During the June 13-30 protest centered in Quito, the university declared its space a “peace zone and humanitarian aid center” for demonstrators from groups considered vulnerable (children, women and the elderly), who received health care and food. and shelter.
Likewise, it was one of the cases that called for dialogue between the Confederation of Indigenous Nationalities of Ecuador (CONE), the organizer of the marches, and the national government.
In this sense, the leadership of the UCE has defined democratic dialogue as the only way to reach agreements for the benefit of indigenous peoples and nationalities and the entire Ecuadorean community.
Today, a few hours after classrooms reopened, teachers, students and workers at the institution gathered once again to finalize details on the clean-up work that began last Friday, after the moves ended and Indigenous protesters returned to their homes. their communities.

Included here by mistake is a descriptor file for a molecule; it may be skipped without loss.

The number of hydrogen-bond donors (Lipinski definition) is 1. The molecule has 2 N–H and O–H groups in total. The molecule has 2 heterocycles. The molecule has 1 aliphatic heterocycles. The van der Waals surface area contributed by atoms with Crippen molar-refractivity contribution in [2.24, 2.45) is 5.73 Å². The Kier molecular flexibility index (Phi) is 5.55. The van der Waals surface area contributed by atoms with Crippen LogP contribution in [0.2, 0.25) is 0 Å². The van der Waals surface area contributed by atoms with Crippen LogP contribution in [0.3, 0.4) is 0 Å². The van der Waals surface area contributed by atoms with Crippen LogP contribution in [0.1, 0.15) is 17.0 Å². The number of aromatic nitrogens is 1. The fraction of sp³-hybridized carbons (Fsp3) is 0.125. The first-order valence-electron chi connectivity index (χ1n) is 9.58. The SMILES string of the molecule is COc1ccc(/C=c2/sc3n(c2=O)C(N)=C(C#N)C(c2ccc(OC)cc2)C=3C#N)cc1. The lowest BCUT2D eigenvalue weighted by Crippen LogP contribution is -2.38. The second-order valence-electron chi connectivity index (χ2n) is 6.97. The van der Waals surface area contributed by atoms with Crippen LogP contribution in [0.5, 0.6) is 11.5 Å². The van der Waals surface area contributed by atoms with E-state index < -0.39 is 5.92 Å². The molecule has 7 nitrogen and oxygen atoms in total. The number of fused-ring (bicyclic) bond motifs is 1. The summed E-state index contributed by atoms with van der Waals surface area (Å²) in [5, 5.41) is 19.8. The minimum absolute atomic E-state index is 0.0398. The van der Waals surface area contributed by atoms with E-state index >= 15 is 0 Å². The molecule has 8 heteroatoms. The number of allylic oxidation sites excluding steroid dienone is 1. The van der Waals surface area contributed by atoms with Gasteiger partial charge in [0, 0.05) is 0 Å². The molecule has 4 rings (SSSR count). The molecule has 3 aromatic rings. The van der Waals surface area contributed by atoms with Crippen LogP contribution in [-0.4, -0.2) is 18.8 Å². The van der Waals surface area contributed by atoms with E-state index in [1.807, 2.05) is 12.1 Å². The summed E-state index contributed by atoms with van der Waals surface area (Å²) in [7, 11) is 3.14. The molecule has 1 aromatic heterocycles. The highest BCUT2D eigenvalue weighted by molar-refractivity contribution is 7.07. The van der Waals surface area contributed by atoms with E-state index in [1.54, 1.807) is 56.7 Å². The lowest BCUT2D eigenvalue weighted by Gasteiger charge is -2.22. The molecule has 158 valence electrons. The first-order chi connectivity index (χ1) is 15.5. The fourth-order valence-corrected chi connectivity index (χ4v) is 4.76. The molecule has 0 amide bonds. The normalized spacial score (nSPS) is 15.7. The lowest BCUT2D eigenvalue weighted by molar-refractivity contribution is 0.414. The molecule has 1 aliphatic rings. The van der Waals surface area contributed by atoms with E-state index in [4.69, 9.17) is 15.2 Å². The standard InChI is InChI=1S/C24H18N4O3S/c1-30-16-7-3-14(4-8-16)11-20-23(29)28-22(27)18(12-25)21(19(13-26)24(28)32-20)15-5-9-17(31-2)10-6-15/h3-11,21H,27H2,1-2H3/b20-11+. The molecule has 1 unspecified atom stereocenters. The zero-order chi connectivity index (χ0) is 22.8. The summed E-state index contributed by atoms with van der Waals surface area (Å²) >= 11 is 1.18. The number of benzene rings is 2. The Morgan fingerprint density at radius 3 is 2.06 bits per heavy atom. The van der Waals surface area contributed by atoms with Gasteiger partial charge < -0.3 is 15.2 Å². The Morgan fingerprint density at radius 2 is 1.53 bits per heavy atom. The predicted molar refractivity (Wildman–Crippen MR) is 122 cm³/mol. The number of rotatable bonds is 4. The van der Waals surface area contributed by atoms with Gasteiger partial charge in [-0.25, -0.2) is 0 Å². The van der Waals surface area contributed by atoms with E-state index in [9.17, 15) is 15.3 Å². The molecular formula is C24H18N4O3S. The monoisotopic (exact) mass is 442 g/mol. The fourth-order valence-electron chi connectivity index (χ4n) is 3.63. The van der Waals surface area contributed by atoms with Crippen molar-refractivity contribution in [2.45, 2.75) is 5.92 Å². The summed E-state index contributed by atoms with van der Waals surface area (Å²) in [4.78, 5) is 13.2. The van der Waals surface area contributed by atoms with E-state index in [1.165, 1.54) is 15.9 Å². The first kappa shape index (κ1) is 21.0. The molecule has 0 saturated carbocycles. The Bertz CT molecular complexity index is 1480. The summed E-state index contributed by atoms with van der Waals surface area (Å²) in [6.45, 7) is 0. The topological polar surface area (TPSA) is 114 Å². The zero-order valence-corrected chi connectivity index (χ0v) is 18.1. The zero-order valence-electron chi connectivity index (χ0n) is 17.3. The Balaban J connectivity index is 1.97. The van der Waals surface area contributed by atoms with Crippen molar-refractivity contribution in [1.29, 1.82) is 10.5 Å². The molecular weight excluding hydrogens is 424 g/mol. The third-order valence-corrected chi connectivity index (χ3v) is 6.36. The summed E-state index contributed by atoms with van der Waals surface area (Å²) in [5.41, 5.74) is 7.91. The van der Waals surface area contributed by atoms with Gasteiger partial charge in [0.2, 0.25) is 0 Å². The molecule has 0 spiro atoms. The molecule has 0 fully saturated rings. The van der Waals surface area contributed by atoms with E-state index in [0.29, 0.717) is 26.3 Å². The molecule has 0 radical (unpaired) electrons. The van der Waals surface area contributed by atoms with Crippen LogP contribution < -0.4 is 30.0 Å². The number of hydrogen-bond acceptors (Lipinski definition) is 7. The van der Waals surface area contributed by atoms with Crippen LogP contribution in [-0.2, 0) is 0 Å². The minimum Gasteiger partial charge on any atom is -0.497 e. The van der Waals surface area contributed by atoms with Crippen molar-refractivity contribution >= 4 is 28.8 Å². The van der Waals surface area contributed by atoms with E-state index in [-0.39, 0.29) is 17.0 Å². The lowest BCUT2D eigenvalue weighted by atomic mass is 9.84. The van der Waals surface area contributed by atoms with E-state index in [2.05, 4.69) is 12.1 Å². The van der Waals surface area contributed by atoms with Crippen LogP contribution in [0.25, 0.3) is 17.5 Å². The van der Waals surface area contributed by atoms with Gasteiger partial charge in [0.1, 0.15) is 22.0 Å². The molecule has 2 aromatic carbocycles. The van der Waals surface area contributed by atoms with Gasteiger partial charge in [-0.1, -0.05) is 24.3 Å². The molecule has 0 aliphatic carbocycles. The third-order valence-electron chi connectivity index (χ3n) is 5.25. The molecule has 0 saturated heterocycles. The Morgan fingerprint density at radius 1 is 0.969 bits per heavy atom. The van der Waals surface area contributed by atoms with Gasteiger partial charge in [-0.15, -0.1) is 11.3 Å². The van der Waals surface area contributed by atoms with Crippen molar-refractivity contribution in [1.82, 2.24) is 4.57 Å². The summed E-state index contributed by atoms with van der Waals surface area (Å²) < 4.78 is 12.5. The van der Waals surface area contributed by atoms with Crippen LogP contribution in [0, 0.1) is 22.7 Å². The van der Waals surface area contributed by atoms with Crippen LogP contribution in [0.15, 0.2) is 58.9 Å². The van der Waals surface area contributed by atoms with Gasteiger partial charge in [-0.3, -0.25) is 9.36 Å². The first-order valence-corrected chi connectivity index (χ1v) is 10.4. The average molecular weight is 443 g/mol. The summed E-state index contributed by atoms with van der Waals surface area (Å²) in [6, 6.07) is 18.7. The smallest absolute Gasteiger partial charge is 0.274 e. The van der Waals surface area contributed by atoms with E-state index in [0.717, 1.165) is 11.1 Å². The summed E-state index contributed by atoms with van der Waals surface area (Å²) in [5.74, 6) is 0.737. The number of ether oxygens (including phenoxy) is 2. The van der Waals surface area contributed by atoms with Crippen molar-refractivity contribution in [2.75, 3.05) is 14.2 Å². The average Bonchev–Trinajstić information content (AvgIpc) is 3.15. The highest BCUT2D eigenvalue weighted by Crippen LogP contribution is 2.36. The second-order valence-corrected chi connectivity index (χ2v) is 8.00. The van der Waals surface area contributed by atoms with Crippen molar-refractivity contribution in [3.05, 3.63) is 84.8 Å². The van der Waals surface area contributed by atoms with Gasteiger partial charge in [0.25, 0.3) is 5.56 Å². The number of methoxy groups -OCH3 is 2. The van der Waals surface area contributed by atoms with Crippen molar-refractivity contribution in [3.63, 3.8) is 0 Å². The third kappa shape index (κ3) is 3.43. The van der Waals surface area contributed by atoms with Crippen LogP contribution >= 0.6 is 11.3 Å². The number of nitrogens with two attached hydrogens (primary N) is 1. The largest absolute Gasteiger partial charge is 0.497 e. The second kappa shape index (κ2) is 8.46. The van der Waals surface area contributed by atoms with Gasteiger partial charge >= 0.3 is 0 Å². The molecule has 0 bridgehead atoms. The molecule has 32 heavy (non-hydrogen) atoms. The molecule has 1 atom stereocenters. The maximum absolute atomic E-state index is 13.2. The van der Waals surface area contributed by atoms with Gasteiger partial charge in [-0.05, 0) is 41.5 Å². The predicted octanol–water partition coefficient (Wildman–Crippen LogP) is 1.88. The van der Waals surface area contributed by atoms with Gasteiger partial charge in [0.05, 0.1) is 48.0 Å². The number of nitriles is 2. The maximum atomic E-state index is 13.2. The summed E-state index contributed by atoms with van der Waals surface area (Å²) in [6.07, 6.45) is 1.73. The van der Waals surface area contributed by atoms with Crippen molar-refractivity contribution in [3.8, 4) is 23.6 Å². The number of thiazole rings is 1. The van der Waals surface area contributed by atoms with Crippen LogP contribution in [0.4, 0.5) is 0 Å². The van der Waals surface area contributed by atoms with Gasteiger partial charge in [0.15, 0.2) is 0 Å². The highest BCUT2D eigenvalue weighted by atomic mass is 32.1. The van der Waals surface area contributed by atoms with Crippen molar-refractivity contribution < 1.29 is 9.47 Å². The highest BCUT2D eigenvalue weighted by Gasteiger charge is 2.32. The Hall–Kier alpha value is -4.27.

In a conversation with Prensa Latina, Clever Cardenas, a professor at the College of Philosophy, Letters, and Educational Sciences, noted that the UCE played an essential role in the days of the strike, particularly with regard to support with food, shelter, and other supplies.
He explained that his college set up a tent to deliver aid, after raising funds to purchase food, cleaning products and deliver tools, in which students actively participated.
For his part, Franklin Baneau, a student of basic education, considered that the university has lived up to its historical performance in terms of participating in popular demands and highlighted the tasks it performs as a reception site.
In this regard, he denounced it as a zone of peace and care for the people attacked by the police, there were days when the security forces did not respect this requirement and attacked the headquarters.
All rights were violated, especially the right to protest, as he stressed and highlighted the participation of students in the rallies.
He concluded by saying, “If we university students do not get involved in this problem of society, we do not give anything back to those who give us.”
Face to Face Basic Education Association President Catherine Lopez emphasized the role the students played in promoting the use of the Student Center as a humanitarian aid point, as well as highlighting the spirit in which all staff came together to perform clean-up tasks to resume teaching.
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